Algorithmic recommendation service providers may not use algorithmic recommendation services to engage in activities harming national security, upsetting the economic order and social order, infringing the lawful rights and interests of other persons, and other such acts prohibited by laws and administrative regulations. They may not use algorithmic recommendation services to disseminate information prohibited by laws and administrative regulations.
It limits what kinds of keywords can be used. “Harmful” information cannot be used, nor “biased user tags” (whatever that means):
Algorithmic recommendation service providers shall strengthen user model and user tagging management and perfect norms for logging interests in user models. They may not enter unlawful or harmful information as keywords into user interests or make them into user tags to use them as a basis for recommending information content, and may not set up discriminatory or biased user tags.
There are also rules against using algorithms to manipulate systems — but also to “shield information,” which seems to contradict the requirements to block lots of information.
Algorithmic recommendation service providers may not use algorithms to falsely register users, illegally trade accounts, or manipulate user accounts; or for false likes, comments, reshares, web page navigation, etc.; or to carry out flow falsification or flow hijack. They may not use algorithms to shield information, over-recommend, manipulate topic lists or search result rankings, or control hot search terms or selections and other such interventions in information presentation; or to carry out self-preferencing, improper competition, influence on online public opinion, or evasion of supervision and management.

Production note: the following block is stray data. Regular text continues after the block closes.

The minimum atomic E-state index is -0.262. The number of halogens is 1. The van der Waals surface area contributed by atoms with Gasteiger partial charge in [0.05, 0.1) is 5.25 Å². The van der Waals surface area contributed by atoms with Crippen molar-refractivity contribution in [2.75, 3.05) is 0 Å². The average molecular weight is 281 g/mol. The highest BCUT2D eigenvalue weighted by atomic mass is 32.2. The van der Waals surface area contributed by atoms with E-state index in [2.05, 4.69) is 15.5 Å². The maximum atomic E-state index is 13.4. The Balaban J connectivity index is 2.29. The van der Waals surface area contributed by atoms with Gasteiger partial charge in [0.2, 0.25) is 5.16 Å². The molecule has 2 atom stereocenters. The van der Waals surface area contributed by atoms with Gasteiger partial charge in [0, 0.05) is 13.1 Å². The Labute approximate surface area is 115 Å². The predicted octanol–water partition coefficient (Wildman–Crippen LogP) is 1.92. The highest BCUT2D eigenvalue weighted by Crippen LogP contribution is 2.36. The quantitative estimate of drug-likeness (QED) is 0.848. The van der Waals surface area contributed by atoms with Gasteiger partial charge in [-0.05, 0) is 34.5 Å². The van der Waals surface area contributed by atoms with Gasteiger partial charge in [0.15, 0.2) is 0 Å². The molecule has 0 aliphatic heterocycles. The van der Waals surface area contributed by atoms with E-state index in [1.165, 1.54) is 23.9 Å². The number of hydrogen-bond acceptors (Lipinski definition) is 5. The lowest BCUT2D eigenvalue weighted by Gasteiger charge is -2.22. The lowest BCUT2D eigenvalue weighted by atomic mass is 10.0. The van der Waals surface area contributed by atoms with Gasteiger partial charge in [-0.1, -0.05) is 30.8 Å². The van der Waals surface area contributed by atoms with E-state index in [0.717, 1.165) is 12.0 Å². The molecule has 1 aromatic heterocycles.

That one about “influencing public opinion” sure is interesting. How do you avoid influencing public opinion?
Like many recent regulatory proposals in the US, Canada, the EU and elsewhere, China leans heavily on “transparency” when it comes to algorithms:
Algorithmic recommendation service providers shall notify users in a clear manner about the situation of the algorithmic recommendation services they provide, and publicize the basic principles, purposes and motives, operational mechanisms, etc., of the algorithmic recommendation services in a suitable manner.
But, of course, viewing this in the Chinese context shows why such mandatory transparency has risks. In this case, China wants this transparency so it can further regulate what information people will see via algorithmic recommendations, and to intimidate/threaten companies not to spread information the government wants suppressed.
Again, similar to various internet regulations in the West, China has a nod towards end-user control and empowerment: